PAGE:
- Plastic Recycling
- Plastic Production
- Plastic Recycling
Ontario will shift Blue Box program costs to waste producers
Environment Minister Jeff Yurek says that in 2023, a year after the next provincial election, the costs of Ontario’s 240 municipal Blue Box programs will start to be borne by the companies that generate packaging waste.
Ontario municipalities are welcoming a provincial plan to shift responsibility for blue-box recycling to companies that produce packaging and other waste, but some environmentalists are skeptical.
Environment Minister Jeff Yurek said Thursday that starting in 2023, one year after the next provincial election, waste producers will start funding and operating some of Ontario’s 240 municipal blue-box programs, with province-wide implementation by the end of 2025.
“Transitioning the Blue Box program to full producer-responsibility will promote innovation and increase Ontario’s recycling rates, while saving taxpayers money,” said Yurek, who stressed he wants a “seamless” transitio,n so residents don’t notice any reduction in curbside service.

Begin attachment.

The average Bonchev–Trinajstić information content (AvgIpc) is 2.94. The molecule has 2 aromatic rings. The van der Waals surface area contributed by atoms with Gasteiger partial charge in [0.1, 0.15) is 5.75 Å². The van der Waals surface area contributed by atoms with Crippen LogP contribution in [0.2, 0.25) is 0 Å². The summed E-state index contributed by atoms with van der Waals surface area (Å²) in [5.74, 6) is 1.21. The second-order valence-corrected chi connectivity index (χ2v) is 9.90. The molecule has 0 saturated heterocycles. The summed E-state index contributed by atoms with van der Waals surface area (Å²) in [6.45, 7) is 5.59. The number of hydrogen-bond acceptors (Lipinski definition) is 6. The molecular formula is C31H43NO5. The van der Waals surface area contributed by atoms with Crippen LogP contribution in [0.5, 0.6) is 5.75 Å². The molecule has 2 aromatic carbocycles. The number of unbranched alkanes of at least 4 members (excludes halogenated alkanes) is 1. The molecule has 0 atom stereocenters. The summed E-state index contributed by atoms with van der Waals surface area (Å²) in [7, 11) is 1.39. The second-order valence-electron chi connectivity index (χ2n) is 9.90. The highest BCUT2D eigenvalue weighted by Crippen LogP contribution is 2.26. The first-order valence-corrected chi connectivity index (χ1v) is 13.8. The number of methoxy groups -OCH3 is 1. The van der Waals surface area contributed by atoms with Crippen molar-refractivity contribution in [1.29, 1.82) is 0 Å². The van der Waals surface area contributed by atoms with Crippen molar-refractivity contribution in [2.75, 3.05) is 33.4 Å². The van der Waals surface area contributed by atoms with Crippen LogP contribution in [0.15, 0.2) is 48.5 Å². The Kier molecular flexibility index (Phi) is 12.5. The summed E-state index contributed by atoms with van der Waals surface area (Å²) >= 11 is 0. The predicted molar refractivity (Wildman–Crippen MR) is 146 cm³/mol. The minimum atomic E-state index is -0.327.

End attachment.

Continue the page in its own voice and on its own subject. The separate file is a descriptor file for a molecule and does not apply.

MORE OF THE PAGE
The timetable, guidelines and goals for a program similar to B.C.’s producer-pay model — that is to say industry-run and -funded, with provincewide blue-bin rules — were developed by Ontario special adviser David Lindsay, who consulted local governments, waste producers and recycling companies.
Under a patchwork of collectibles and rules, Ontario’s municipalities now pay about half of recycling costs. Companies pay the rest through an agency called Stewardship Ontario.
Falling recycling revenues, after China closed the door to all but the most pristine materials, have sent collection costs soaring, prompting concern over the viability of blue-box services. Curbside recycling collection cost Toronto about $20 million last year.
The province is launching consultations and starting to write regulations to address thorny issues, such as targets for diverting waste from landfill, whether producers alone decide what is deemed recyclable, and what happens to recycling plants and trucks now owned by municipalities.
The Association of Municipalities of Ontario, representing 444 local governments, not including Toronto, applauded the move toward producer-pay, which previous provincial governments had planned, but never executed.